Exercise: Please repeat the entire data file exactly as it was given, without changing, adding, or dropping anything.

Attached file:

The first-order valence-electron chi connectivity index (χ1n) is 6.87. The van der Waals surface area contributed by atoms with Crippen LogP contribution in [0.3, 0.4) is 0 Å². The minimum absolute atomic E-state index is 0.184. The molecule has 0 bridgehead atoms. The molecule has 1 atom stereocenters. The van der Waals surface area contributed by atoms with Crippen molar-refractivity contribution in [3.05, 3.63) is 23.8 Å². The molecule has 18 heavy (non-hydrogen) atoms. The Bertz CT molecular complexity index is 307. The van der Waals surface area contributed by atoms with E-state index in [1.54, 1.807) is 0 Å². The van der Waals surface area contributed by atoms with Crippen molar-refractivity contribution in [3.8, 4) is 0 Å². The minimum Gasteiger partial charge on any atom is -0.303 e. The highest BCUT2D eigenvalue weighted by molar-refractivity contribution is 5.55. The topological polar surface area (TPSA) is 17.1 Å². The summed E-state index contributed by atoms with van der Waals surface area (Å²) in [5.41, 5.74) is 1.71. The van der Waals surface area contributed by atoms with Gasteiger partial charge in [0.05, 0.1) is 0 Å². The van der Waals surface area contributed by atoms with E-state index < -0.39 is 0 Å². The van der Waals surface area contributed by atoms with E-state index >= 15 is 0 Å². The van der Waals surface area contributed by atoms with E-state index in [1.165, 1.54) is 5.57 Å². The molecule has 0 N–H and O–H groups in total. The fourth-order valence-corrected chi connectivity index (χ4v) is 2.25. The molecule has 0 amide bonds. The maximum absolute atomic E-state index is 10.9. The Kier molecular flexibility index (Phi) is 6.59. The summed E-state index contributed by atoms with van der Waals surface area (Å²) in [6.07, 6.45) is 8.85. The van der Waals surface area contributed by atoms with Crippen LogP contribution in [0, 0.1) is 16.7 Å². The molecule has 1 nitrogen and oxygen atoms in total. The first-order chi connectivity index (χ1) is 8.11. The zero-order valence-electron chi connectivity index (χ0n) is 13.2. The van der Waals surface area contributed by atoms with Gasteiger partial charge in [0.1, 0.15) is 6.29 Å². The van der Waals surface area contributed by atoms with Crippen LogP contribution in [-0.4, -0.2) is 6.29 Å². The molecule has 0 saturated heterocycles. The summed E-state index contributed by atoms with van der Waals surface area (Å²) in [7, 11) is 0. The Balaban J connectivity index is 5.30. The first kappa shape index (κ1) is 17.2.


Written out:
The first-order valence-electron chi connectivity index (χ1n) is 6.87. The van der Waals surface area contributed by atoms with Crippen LogP contribution in [0.3, 0.4) is 0 Å². The minimum absolute atomic E-state index is 0.184. The molecule has 0 bridgehead atoms. The molecule has 1 atom stereocenters. The van der Waals surface area contributed by atoms with Crippen molar-refractivity contribution in [3.05, 3.63) is 23.8 Å². The molecule has 18 heavy (non-hydrogen) atoms. The Bertz CT molecular complexity index is 307. The van der Waals surface area contributed by atoms with E-state index in [1.54, 1.807) is 0 Å². The van der Waals surface area contributed by atoms with Crippen molar-refractivity contribution in [3.8, 4) is 0 Å². The minimum Gasteiger partial charge on any atom is -0.303 e. The highest BCUT2D eigenvalue weighted by molar-refractivity contribution is 5.55. The topological polar surface area (TPSA) is 17.1 Å². The summed E-state index contributed by atoms with van der Waals surface area (Å²) in [5.41, 5.74) is 1.71. The van der Waals surface area contributed by atoms with Gasteiger partial charge in [0.05, 0.1) is 0 Å². The van der Waals surface area contributed by atoms with E-state index < -0.39 is 0 Å². The van der Waals surface area contributed by atoms with E-state index >= 15 is 0 Å². The van der Waals surface area contributed by atoms with E-state index in [1.165, 1.54) is 5.57 Å². The molecule has 0 N–H and O–H groups in total. The fourth-order valence-corrected chi connectivity index (χ4v) is 2.25. The molecule has 0 amide bonds. The maximum absolute atomic E-state index is 10.9. The Kier molecular flexibility index (Phi) is 6.59. The summed E-state index contributed by atoms with van der Waals surface area (Å²) in [6.07, 6.45) is 8.85. The van der Waals surface area contributed by atoms with Crippen LogP contribution in [0, 0.1) is 16.7 Å². The molecule has 1 nitrogen and oxygen atoms in total. The first-order chi connectivity index (χ1) is 8.11. The zero-order valence-electron chi connectivity index (χ0n) is 13.2. The van der Waals surface area contributed by atoms with Gasteiger partial charge in [0.1, 0.15) is 6.29 Å². The van der Waals surface area contributed by atoms with Crippen LogP contribution in [-0.4, -0.2) is 6.29 Å². The molecule has 0 saturated heterocycles. The summed E-state index contributed by atoms with van der Waals surface area (Å²) in [7, 11) is 0. The Balaban J connectivity index is 5.30. The first kappa shape index (κ1) is 17.2.